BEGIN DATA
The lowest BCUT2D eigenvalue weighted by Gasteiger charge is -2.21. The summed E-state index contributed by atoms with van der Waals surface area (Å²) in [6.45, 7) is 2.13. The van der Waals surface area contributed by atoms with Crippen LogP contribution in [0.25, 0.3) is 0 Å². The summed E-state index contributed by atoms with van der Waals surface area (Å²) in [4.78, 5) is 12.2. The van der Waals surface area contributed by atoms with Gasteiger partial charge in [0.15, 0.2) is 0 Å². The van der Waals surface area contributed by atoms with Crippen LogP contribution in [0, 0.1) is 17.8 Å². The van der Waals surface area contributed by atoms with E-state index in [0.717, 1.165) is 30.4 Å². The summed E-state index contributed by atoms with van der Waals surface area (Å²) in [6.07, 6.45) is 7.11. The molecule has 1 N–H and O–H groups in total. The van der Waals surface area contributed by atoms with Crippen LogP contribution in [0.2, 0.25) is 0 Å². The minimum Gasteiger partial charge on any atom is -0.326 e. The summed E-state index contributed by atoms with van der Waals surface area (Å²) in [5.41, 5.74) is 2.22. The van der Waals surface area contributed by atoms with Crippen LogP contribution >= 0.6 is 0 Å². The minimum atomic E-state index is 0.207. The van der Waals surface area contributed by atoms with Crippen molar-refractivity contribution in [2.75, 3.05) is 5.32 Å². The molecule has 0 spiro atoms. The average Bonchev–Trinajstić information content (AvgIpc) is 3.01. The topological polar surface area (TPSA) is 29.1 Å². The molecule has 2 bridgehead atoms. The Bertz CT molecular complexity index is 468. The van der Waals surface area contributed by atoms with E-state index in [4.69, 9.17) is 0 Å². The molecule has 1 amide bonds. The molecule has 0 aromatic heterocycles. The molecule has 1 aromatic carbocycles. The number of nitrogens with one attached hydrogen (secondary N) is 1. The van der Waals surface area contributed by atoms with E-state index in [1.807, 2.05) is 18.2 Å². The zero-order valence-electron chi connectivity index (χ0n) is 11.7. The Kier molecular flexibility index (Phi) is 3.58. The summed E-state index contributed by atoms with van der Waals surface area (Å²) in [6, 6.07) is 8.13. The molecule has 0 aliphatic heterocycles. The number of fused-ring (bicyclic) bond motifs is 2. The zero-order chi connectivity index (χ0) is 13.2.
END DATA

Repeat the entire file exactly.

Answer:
The lowest BCUT2D eigenvalue weighted by Gasteiger charge is -2.21. The summed E-state index contributed by atoms with van der Waals surface area (Å²) in [6.45, 7) is 2.13. The van der Waals surface area contributed by atoms with Crippen LogP contribution in [0.25, 0.3) is 0 Å². The summed E-state index contributed by atoms with van der Waals surface area (Å²) in [4.78, 5) is 12.2. The van der Waals surface area contributed by atoms with Gasteiger partial charge in [0.15, 0.2) is 0 Å². The van der Waals surface area contributed by atoms with Crippen LogP contribution in [0, 0.1) is 17.8 Å². The van der Waals surface area contributed by atoms with E-state index in [0.717, 1.165) is 30.4 Å². The summed E-state index contributed by atoms with van der Waals surface area (Å²) in [6.07, 6.45) is 7.11. The molecule has 1 N–H and O–H groups in total. The van der Waals surface area contributed by atoms with Crippen LogP contribution in [0.2, 0.25) is 0 Å². The minimum Gasteiger partial charge on any atom is -0.326 e. The summed E-state index contributed by atoms with van der Waals surface area (Å²) in [5.41, 5.74) is 2.22. The van der Waals surface area contributed by atoms with Crippen LogP contribution >= 0.6 is 0 Å². The minimum atomic E-state index is 0.207. The van der Waals surface area contributed by atoms with Crippen molar-refractivity contribution in [2.75, 3.05) is 5.32 Å². The molecule has 0 spiro atoms. The average Bonchev–Trinajstić information content (AvgIpc) is 3.01. The topological polar surface area (TPSA) is 29.1 Å². The molecule has 2 bridgehead atoms. The Bertz CT molecular complexity index is 468. The van der Waals surface area contributed by atoms with E-state index in [4.69, 9.17) is 0 Å². The molecule has 1 amide bonds. The molecule has 0 aromatic heterocycles. The molecule has 1 aromatic carbocycles. The number of nitrogens with one attached hydrogen (secondary N) is 1. The van der Waals surface area contributed by atoms with E-state index in [1.807, 2.05) is 18.2 Å². The zero-order valence-electron chi connectivity index (χ0n) is 11.7. The Kier molecular flexibility index (Phi) is 3.58. The summed E-state index contributed by atoms with van der Waals surface area (Å²) in [6, 6.07) is 8.13. The molecule has 0 aliphatic heterocycles. The number of fused-ring (bicyclic) bond motifs is 2. The zero-order chi connectivity index (χ0) is 13.2.